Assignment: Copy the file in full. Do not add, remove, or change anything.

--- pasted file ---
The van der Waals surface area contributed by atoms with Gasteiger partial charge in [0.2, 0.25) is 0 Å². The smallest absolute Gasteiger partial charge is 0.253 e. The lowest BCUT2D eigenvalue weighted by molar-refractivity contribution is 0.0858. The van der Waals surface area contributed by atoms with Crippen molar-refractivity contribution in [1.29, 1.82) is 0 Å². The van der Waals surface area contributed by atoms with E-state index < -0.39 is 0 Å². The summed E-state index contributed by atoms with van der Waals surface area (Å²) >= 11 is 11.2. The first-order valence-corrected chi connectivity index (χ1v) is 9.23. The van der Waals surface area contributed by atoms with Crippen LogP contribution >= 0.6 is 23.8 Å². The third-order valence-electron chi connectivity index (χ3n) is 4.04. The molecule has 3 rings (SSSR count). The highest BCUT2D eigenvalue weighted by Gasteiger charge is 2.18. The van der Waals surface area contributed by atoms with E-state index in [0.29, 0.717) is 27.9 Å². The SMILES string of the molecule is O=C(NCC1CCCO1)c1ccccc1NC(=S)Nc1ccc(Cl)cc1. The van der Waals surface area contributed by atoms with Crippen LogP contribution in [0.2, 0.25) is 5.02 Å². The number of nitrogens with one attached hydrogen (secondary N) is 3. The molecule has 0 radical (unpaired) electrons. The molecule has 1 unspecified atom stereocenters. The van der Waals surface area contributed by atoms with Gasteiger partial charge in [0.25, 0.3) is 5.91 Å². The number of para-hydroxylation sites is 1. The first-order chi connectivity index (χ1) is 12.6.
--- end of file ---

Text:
The van der Waals surface area contributed by atoms with Gasteiger partial charge in [0.2, 0.25) is 0 Å². The smallest absolute Gasteiger partial charge is 0.253 e. The lowest BCUT2D eigenvalue weighted by molar-refractivity contribution is 0.0858. The van der Waals surface area contributed by atoms with Crippen molar-refractivity contribution in [1.29, 1.82) is 0 Å². The van der Waals surface area contributed by atoms with E-state index < -0.39 is 0 Å². The summed E-state index contributed by atoms with van der Waals surface area (Å²) >= 11 is 11.2. The first-order valence-corrected chi connectivity index (χ1v) is 9.23. The van der Waals surface area contributed by atoms with Crippen LogP contribution >= 0.6 is 23.8 Å². The third-order valence-electron chi connectivity index (χ3n) is 4.04. The molecule has 3 rings (SSSR count). The highest BCUT2D eigenvalue weighted by Gasteiger charge is 2.18. The van der Waals surface area contributed by atoms with E-state index in [0.29, 0.717) is 27.9 Å². The SMILES string of the molecule is O=C(NCC1CCCO1)c1ccccc1NC(=S)Nc1ccc(Cl)cc1. The van der Waals surface area contributed by atoms with Crippen LogP contribution in [0.2, 0.25) is 5.02 Å². The number of nitrogens with one attached hydrogen (secondary N) is 3. The molecule has 0 radical (unpaired) electrons. The molecule has 1 unspecified atom stereocenters. The van der Waals surface area contributed by atoms with Gasteiger partial charge in [0.25, 0.3) is 5.91 Å². The number of para-hydroxylation sites is 1. The first-order chi connectivity index (χ1) is 12.6.